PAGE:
Monday, October 22, 2007

How your family heritage can lead you to strange places . . .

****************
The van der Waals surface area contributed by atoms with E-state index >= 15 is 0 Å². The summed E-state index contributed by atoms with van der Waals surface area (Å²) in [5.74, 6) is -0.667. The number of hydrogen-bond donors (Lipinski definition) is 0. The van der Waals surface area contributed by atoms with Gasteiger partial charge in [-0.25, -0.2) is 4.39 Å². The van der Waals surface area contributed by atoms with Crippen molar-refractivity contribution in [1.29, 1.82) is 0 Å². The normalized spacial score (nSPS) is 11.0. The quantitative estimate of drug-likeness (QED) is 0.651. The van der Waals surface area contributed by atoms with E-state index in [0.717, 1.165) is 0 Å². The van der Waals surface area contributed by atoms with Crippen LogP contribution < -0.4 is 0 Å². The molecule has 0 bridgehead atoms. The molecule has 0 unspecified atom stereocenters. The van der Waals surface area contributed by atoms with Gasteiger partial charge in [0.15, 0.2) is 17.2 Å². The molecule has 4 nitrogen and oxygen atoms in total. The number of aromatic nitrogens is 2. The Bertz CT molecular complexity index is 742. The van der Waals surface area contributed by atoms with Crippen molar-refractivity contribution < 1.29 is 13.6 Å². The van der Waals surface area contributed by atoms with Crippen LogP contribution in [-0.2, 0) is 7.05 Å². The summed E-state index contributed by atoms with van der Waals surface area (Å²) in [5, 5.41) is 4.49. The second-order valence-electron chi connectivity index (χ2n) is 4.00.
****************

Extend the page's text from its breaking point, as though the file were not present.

Back in 1990, when I took over the operation of Ste. Anne's Bed & Breakfast from my brother and his wife so that they could spend more time raising their family, I moved into a room above the kitchen that was known as the nursery. It was a small room, sparsely furnished, but it was all I needed; it always had a nice breeze coming in from the lake and it was nice to wake up to the smell of breakfast cooking downstairs. The room came furnished with an antique dresser that had at one time belonged to my paternal grandmother. As I explored the dresser, I found that the top drawer contained a gun, similar to the one in the picture. I'd seen this gun before - probably in my dad's top drawer, so I wasn't too alarmed. As the story goes, this gun had belonged to my grandfather - my namesake - who had been involved in a number of ventures in the Niagara Falls area - at one time owning the Clifton Inn (so I guess you could say that I had innkeeper's blood in my veins). At one time he worked for Gooderham & Worts selling booze, but with the onset of prohibition, my grandfather became a bootlegger for the same outfit. I never knew this grandfather, so it's hard to say when he came into possession of this gun, but my guess is that it was during his days as a bootlegger. I have a feeling that he ran with a pretty rough crowd. For years, the gun sat in my dresser drawer and I didn't think much of it. We never had any ammunition, so I wasn't worried about an accident. On one occasion I remember using it as a prop at a Murder Mystery dinner we had, but other than that, it maintained a pretty uneventful existence, certainly as compared to the days when it travelled around Niagara Falls in the glove compartment of my grandfather's car. Then came the great Canadian gun registry (or billion dollar boondoggle as it came to be known); an interesting piece of legislation for many reasons, but in my case it effectively turned me from a mild mannered collector into an out and out enthusiast. As a good citizen, I filled out the paperwork so that my government would know that this gun existed. A few months after filing, I got a phone call asking for more details on this gun. As I described it, the person on the other end of the phone told me that I had a restricted weapon, as determined by the length of the barrel. In order to legally own a restricted weapon, I needed to take a hunter safety course so that I could get my non-restricted licence, and then take a firearms safety course so that I could acquire and own firearms, and then take another test so that I could own a restricted weapon. The alternative was to turn this piece of family history in to the local police department or have it rendered inoperative. To get the ball rolling, I bought the text book for the first course and tried to study it. On first blush, it had much more detail than I cared to learn about hunting and firearms in general, so I put it in a pile of things to do on a rainy day, where it collected dust for several years. I also locked up my gun in a safe place. This past weekend, I finally got motivated to take the hunter safety course, step one. I found myself in a classroom full of men and women aged between 12 and 70 all of whom were pretty keen about hunting. My mother was quite disapproving - "guns are for killing", she lamented, but I persisted, and by golly, I really enjoyed the course. I'm not sure that I'll ever take up hunting, although I suppose every time I order a cheeseburger, or chew on a rack of lamb, I'm exercising my place at the top of the food chain, we just don't like to think about the messy bits. The other contradiction for a peace loving Canadian comes when we pay our taxes, when in effect we are buying weapons for the police and the military to use for but one purpose. As a result of my little adventure, I do have a new found respect for firearms and the people who use them, and I can hang onto a little bit of my proud Irish heritage without breaking any laws. Did you know that the greatest number of deaths caused by firearms in Canada is suicide (over 80%), and did you know that the greatest threat to wildlife is loss of habitat? If I've piqued your interest in hunting, click here.

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